One daughter of Tigranes according to Cassius Dio married Mithridates I of Atropatene. [43] [48] Another daughter married Parthian prince Pacorus, son of Orodes II. [44] [49] Parchments of Avroman also mention his third daughter, Ariazate "Automa", who married Gotarzes I of Parthia. [2] [49]

Although Cleopatra of Pontus is usually considered to be their mother (Appian writes that she gave birth to three sons), [47] historian Gagik Sargsyan considered only Artavasdes II and one of the unnamed daughters to be her children. [50] According to him, the rest had a different mother and were born before Tigranes became king. [51] The reasoning behind it is that if Tigranes the Younger did indeed lead a campaign in 82 BCE, then he and hence his two older brothers (and possibly two sisters) would be too old to be Cleopatra's children. [51] Another argument supporting this claim would be the situation with Ariazate. As she was probably the mother of Orodes I (r.80–75 BC), [52] then Ariazate could not have been the daughter of Cleopatra who married Tigranes only in 94 BCE at the age of 15 or 16. [53] Sargsyan also proposed a possible candidate as Tigranes's first wife and the children's mother: Artaxiad princess Zaruhi, a daughter of Tigranes's paternal uncle Zariadres and granddaughter of Artaxias I. [53] He also considered likely that the reason for the rebellion of Tigranes's son Zariadres was the birth of Artavasdes who was declared the heir by virtue of being born to a king and not a prince. [54]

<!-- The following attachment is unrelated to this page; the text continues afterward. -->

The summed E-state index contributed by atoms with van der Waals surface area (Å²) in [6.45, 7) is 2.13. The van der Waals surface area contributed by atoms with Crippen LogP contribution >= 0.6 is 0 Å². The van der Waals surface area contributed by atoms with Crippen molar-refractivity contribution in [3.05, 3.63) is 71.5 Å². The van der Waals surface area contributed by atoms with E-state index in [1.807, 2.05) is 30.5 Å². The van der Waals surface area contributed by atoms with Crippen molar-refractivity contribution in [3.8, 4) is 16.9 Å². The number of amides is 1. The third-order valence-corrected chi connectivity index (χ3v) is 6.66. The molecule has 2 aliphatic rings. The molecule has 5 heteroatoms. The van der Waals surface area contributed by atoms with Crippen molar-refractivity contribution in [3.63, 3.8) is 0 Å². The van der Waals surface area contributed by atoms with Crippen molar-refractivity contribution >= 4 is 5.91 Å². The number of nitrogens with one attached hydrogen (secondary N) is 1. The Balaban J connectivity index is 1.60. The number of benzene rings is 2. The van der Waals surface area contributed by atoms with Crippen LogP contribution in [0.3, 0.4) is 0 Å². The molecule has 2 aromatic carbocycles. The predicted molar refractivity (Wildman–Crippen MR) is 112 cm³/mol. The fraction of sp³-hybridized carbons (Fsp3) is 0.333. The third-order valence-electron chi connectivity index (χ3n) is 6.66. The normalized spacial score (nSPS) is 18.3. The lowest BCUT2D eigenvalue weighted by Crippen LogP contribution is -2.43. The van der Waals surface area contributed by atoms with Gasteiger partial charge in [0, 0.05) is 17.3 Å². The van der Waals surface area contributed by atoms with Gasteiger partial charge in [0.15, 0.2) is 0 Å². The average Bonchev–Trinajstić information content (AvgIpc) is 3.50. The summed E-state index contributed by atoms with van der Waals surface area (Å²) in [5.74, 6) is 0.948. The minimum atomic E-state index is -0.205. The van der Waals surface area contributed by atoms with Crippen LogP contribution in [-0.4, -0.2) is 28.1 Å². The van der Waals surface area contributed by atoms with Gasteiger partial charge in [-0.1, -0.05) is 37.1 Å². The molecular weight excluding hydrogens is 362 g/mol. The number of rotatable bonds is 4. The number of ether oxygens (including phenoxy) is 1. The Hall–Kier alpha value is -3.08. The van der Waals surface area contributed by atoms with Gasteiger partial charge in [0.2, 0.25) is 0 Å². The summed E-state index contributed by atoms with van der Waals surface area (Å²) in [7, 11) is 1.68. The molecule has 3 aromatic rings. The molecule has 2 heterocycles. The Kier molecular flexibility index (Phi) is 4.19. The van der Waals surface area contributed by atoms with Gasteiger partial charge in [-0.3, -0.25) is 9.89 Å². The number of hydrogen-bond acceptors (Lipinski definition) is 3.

Imperial ideology

Tigranes is a typical example of the mixed culture of his period. The ceremonial of his court was of Achaemenid origin, and also incorporated Parthian aspects. [2] He had Greek rhetoricians and philosophers in his court, possibly as a result of the influence of his queen, Cleopatra. [2] Greek was also possibly spoken in the court. [2] Following the example of the Parthians, Tigranes adopted the title of Philhellene ("friend of the Greeks"). [2] The layout of his capital Tigranocerta was a blend of Greek and Iranian architecture. [2]